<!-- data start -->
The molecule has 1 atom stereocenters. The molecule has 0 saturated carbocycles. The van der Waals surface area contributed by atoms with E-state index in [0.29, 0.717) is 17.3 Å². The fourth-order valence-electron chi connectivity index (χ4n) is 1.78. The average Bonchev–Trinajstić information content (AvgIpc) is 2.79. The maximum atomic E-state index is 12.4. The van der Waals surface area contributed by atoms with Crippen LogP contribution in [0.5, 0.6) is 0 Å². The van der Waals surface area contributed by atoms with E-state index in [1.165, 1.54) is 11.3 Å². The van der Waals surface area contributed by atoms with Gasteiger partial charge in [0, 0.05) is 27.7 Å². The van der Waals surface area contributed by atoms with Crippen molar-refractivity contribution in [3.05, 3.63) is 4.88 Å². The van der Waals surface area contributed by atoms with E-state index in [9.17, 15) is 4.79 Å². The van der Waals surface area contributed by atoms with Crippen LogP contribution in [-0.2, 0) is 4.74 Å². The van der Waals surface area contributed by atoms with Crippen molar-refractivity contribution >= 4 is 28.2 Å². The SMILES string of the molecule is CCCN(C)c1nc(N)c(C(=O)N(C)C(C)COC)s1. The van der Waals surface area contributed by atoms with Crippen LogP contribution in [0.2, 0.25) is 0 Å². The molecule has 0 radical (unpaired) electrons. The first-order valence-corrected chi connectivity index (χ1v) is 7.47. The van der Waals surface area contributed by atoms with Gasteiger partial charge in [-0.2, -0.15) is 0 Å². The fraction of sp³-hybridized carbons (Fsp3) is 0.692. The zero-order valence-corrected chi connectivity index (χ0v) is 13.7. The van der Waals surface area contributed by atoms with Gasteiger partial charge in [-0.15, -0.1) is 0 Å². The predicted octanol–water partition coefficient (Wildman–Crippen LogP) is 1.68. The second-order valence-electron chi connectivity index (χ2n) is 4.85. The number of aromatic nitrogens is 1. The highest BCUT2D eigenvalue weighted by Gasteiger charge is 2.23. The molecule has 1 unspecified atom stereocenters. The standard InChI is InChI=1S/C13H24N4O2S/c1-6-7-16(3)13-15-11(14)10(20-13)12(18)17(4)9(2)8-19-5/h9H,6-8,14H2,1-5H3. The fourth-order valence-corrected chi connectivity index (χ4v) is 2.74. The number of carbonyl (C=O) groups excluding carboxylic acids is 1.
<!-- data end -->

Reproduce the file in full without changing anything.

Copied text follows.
The molecule has 1 atom stereocenters. The molecule has 0 saturated carbocycles. The van der Waals surface area contributed by atoms with E-state index in [0.29, 0.717) is 17.3 Å². The fourth-order valence-electron chi connectivity index (χ4n) is 1.78. The average Bonchev–Trinajstić information content (AvgIpc) is 2.79. The maximum atomic E-state index is 12.4. The van der Waals surface area contributed by atoms with Crippen LogP contribution in [0.5, 0.6) is 0 Å². The van der Waals surface area contributed by atoms with E-state index in [1.165, 1.54) is 11.3 Å². The van der Waals surface area contributed by atoms with Gasteiger partial charge in [0, 0.05) is 27.7 Å². The van der Waals surface area contributed by atoms with Crippen molar-refractivity contribution in [3.05, 3.63) is 4.88 Å². The van der Waals surface area contributed by atoms with E-state index in [9.17, 15) is 4.79 Å². The van der Waals surface area contributed by atoms with Crippen LogP contribution in [-0.2, 0) is 4.74 Å². The van der Waals surface area contributed by atoms with Crippen molar-refractivity contribution >= 4 is 28.2 Å². The SMILES string of the molecule is CCCN(C)c1nc(N)c(C(=O)N(C)C(C)COC)s1. The van der Waals surface area contributed by atoms with Crippen LogP contribution in [0.2, 0.25) is 0 Å². The molecule has 0 radical (unpaired) electrons. The first-order valence-corrected chi connectivity index (χ1v) is 7.47. The van der Waals surface area contributed by atoms with Gasteiger partial charge in [-0.2, -0.15) is 0 Å². The fraction of sp³-hybridized carbons (Fsp3) is 0.692. The zero-order valence-corrected chi connectivity index (χ0v) is 13.7. The van der Waals surface area contributed by atoms with Gasteiger partial charge in [-0.15, -0.1) is 0 Å². The predicted octanol–water partition coefficient (Wildman–Crippen LogP) is 1.68. The second-order valence-electron chi connectivity index (χ2n) is 4.85. The number of aromatic nitrogens is 1. The highest BCUT2D eigenvalue weighted by Gasteiger charge is 2.23. The molecule has 1 unspecified atom stereocenters. The standard InChI is InChI=1S/C13H24N4O2S/c1-6-7-16(3)13-15-11(14)10(20-13)12(18)17(4)9(2)8-19-5/h9H,6-8,14H2,1-5H3. The fourth-order valence-corrected chi connectivity index (χ4v) is 2.74. The number of carbonyl (C=O) groups excluding carboxylic acids is 1.